President Chen Shui-bian (
Proposed amendments to the DPP charter would allow Chen the option of handing the chairman's post to one of three vice chairmen with the approval of the DPP's Central Executive Committee.
The amendment appears to lay the groundwork for Chen's withdrawal from party structures and the cultivation of a perception of impartiality in regard to constitutional reforms, which are scheduled to be completed by the end of Chen's second term in 2008.
DPP caucus whip Ker Chien-ming (柯建銘) on Friday proposed an amendment to Article 15 of the DPP charter which would allow the chairman, if also serving as president, to appoint one vice chairman among three to replace him.
The current rule, passed in 2002 in an attempt to step up cooperation between the Presidential Office and the party headquarters, stipulates that if the DPP is in power, the president should serve concurrently as party chairman. It also says that if the DPP is in opposition, the chairman shall be elected by all party members. The rule also provides for the appointment of up to three vice chairmen.
Up until now, however, the DPP has not appointed any members to these posts.
The revision will be sent to the party's national congress on July 18 for review and approval.
DPP Deputy Secretary-General Chung Chia-pin (鍾佳濱) yesterday said one of the most important functions of the amendment was to allow Chen to remain neutral while soliciting and integrating opinions on constitutional reform from across the entire political spectrum.
"With the goal of reforming the Constitution, we need to think about how to adjust the party's role so that it can become a helping force rather than an obstruction," Chung said.
The proposal, if passed, will reverse the trend toward simultaneous operation of DPP and state affairs, an area which the DPP co-ordinated poorly in the first two years of Chen's first term.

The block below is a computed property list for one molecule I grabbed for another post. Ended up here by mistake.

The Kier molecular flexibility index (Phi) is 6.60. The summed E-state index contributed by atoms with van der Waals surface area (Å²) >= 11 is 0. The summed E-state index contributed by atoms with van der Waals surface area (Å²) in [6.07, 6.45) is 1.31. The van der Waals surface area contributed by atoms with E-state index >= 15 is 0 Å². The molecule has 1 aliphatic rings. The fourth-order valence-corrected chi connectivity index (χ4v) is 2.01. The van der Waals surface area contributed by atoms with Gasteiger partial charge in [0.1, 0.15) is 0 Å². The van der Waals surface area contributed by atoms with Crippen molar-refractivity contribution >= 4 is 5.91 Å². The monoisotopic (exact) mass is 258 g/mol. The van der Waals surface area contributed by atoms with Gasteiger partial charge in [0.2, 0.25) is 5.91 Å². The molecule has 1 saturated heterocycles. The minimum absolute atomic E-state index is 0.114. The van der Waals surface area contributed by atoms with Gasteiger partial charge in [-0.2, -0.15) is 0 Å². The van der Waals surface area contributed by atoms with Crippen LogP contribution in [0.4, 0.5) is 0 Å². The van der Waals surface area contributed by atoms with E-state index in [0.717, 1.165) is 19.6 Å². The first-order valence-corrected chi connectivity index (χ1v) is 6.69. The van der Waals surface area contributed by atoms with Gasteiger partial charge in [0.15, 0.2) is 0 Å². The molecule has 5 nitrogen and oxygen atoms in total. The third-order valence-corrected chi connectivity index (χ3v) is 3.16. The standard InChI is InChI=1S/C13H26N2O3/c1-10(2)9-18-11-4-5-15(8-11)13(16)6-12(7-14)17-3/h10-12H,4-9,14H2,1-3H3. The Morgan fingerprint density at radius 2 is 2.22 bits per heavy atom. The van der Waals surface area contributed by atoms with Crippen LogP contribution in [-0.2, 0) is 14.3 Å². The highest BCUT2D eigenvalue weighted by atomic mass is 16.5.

Chung said that a young party such as the DPP must seek to adapt to meet the needs of a changing society.
"The party has always thought about how to draw a clear and appropriate line between the operations of the party and the state," he said. "Several factors may come into play -- such as fears that the DPP might follow in the authoritarian footsteps of the KMT [Chinese Nationalist Party], tying the party and state together to maintain smooth operations between them."
When asked if the amendments might lead to excessive presidential power, Chung said that would not necessarily be the case because presidential candidates were still subject to the DPP's nomination process and approval from the DPP national congress.
The amendment was meant to provide Chen with a degree of flexibility to do what he thinks is necessary in the best interests of the party, which was to remove himself as chairman, Chung said.
Speculation on Chen's successor as DPP chairman has largely focused on three men: Chen's chief of staff, Presidential Office Secretary-General Su Tseng-chang (
But Su, thought to be Chen's No. 1 choice for the chairman's job, said on Friday he would withdraw from elections for a seat on the DPP Central Standing Committee. The committee is the highest decision-making body of the party.